Widely considered as one of the founding philosophers for feminism. Wollstonecraft was one of the first advocates for not only educating women, but argued against the long-held notion that women were naturally inferior to men. She was a true believer in equality, not just for women but for working class men. With her first publication ‘A Vindication of the Rights of Men’ Wollstonecraft attacked the monarchy and the aristocracy (The Enlightenment movement was highly influential for Mary).
Mary was born on 27th April 1959 in Spitalfields, London. Her early life was unstable due to her father’s squandering of funds and violent temper, no doubt this helped to shape her view on how women’s rights. Being so young and seeing how powerless her mother and her sisters were, is sure that she would have loathed the fact that society would enforce this feeling of powerlessness and the fact that her father was allowed to treat them anyway he pleased. Mary showed her strength and unwillingness to follow social rules, when she helped her sister Eliza escape her marriage. Even though Eliza was socially maligned and doomed to a life of poverty. To satisfy her more intellectual needs, Mary found solace with Jane Arden. A friend of hers who’s father was a philosopher; plus Fanny Blood, a friend who helped to shape her feministic views.
Wollstonecraft began her writing career partly due to fact that there were no career options open to women (the only other choice was a governess and Mary had already exhausted that option). Mary produced her first pamphlet ‘Thoughts on the Education of Daughters’, followed by her first novel ‘Mary, a Fiction’ in 1788. In 1790, ‘Vindications of the Rights of Men’ was released. In this publication, Mary was truly explicit in her liberal attitudes, denouncing the aristocracy and showing support for the working class man. ‘A Vindication of the Right of Women’ published in 1792; remains her most important and controversial works. It was revolutionary to have someone championing the cause of empowering women but to have a woman, use logical reasoning against long-held patriarchal myths was even more staggering!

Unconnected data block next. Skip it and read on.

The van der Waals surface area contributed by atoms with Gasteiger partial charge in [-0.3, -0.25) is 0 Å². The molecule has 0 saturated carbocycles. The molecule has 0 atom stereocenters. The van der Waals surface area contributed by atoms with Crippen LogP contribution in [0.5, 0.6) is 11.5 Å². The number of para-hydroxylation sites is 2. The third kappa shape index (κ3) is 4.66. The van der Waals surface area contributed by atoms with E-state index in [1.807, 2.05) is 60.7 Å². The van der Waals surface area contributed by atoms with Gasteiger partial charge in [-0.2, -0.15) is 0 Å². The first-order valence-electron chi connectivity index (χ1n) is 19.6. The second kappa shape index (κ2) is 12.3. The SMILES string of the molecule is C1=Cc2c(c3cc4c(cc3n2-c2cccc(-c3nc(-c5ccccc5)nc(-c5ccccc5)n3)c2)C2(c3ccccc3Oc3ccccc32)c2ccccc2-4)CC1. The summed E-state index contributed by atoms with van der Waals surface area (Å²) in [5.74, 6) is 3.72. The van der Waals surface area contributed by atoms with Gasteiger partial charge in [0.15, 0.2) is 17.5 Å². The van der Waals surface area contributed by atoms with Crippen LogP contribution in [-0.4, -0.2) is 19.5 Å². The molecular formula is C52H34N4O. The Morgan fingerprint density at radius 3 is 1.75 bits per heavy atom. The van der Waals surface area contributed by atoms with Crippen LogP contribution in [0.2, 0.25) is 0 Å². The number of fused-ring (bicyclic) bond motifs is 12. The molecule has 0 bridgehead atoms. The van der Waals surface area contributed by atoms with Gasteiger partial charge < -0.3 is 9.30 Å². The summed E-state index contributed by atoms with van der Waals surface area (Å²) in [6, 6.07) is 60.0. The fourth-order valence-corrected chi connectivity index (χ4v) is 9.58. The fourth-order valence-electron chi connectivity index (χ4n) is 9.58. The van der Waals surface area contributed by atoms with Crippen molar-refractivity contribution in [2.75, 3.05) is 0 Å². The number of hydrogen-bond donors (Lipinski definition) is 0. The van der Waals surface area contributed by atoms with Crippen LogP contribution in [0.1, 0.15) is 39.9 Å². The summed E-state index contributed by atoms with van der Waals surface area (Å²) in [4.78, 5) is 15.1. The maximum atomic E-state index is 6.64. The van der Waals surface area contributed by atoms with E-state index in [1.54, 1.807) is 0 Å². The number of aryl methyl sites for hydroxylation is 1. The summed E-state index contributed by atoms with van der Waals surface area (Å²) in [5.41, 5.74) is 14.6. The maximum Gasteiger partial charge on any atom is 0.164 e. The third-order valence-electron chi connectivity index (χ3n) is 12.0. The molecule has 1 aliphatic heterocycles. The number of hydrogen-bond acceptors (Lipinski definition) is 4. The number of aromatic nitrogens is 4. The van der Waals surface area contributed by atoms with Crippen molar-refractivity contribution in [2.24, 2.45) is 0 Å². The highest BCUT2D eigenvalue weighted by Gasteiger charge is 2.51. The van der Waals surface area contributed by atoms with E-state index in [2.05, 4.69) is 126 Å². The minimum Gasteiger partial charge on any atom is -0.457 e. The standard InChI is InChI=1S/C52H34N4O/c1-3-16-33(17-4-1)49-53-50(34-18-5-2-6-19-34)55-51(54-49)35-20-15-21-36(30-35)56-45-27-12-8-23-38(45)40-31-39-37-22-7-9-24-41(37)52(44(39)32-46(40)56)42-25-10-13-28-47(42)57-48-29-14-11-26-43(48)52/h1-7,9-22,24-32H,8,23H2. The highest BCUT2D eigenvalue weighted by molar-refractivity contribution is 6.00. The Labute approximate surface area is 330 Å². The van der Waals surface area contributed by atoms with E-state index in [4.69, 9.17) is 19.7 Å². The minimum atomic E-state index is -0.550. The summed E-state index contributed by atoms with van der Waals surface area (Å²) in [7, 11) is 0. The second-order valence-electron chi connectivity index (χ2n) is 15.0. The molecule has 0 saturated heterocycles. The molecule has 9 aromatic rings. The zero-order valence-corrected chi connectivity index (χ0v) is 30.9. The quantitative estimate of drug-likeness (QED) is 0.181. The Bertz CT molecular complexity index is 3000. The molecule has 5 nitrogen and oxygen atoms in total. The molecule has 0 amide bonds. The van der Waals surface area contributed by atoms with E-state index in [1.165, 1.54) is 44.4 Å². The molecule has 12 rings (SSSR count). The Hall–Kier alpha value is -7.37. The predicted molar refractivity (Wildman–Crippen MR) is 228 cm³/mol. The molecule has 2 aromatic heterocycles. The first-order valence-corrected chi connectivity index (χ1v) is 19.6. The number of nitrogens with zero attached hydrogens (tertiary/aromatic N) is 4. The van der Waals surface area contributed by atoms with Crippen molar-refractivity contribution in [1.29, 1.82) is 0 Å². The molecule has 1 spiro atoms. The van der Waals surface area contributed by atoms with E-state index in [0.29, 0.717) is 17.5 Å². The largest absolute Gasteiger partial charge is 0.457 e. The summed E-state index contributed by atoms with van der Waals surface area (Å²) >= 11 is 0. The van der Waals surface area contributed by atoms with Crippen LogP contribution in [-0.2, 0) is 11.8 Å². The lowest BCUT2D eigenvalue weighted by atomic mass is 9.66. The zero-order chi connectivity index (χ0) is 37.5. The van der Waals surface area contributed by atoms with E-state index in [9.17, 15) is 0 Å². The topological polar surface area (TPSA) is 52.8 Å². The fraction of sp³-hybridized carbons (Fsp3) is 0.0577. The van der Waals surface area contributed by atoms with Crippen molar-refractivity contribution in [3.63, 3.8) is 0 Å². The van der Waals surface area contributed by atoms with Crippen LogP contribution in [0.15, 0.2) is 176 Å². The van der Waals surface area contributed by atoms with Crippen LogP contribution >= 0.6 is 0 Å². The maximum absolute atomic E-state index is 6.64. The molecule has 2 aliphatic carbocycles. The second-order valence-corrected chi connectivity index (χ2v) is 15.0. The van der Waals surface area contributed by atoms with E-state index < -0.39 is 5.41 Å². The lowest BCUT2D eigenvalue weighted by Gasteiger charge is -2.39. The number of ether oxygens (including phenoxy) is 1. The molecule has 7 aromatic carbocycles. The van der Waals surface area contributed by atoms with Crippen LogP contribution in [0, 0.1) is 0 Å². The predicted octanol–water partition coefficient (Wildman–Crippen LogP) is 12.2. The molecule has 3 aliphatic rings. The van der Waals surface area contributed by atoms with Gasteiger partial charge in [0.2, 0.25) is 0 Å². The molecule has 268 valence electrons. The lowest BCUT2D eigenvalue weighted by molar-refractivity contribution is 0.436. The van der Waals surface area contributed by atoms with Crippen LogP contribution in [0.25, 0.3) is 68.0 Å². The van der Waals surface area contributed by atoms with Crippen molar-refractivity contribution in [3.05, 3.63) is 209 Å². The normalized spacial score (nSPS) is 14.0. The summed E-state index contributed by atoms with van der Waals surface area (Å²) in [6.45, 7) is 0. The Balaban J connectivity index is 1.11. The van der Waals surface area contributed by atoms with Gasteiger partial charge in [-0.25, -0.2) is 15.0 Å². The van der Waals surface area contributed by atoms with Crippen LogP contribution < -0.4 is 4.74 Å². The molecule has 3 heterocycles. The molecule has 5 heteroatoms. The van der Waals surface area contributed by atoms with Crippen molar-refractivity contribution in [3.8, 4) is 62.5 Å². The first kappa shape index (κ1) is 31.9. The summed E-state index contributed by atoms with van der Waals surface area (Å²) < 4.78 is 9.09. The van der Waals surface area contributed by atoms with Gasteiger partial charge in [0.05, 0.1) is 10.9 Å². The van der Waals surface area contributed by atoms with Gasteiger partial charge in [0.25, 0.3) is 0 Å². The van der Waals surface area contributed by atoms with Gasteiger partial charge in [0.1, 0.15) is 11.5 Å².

Wollstonecraft, certainly ignored social expectations regarding her love life. She had two children out-of-wedlock, a total taboo for 18th Century England. One can only imagine the treatment she would have had to endure at hands of the ‘good Christians’. Fortunately Mary found true love in the form of William Godwin; Philosopher, author and radical liberal. Given that these two were basically outsiders, pariahs of a society were they disagreed with, it makes sense that they would have found solace in each other. I believe that their relationship was a soulful connection based on intellect and equality. Were most men at the time just wanted a servant that they could procreate with; a silent, subservient shadow who was his property and nothing more. Godwin choose a wife, who he could converse with, share ideas with and one who he would respect. When Mary found herself pregnant with Godwin’s child, sure there would have been great eagerness to see how the ultimate renegade radical couple would raise their child. Tragically Mary, never got to raise her youngest child. She died on 10th September 1797 from complications from childbirth. Her daughter Mary Godwin is better known as Mary Shelley, author of the gothic classic ‘Frankenstein’.
Given the struggle for equality that us women, both locally and internationally. It is easy to forget the progress we have made if this section of the globe. How far we have come from being merely the property of our fathers, then become the property of our husbands. Where we had no rights, no options, no choices about what we could do with our lives. It is thanks to women like Wollstonecraft, who risked scorn and ridicule to challenge preconceptions of what women were capable of and deserved. It would have been easier for Mary to stay quiet and not ‘make a fuss’. But she had the courage of her convictions to speak up; so that we can go to school, have the right to choose our own paths, to be viewed as a person and not property. Though we still have further to go in our quest for true equality, it is thanks to the bravery of women like Mary that have helped us get to where we are now. Thank you Mary.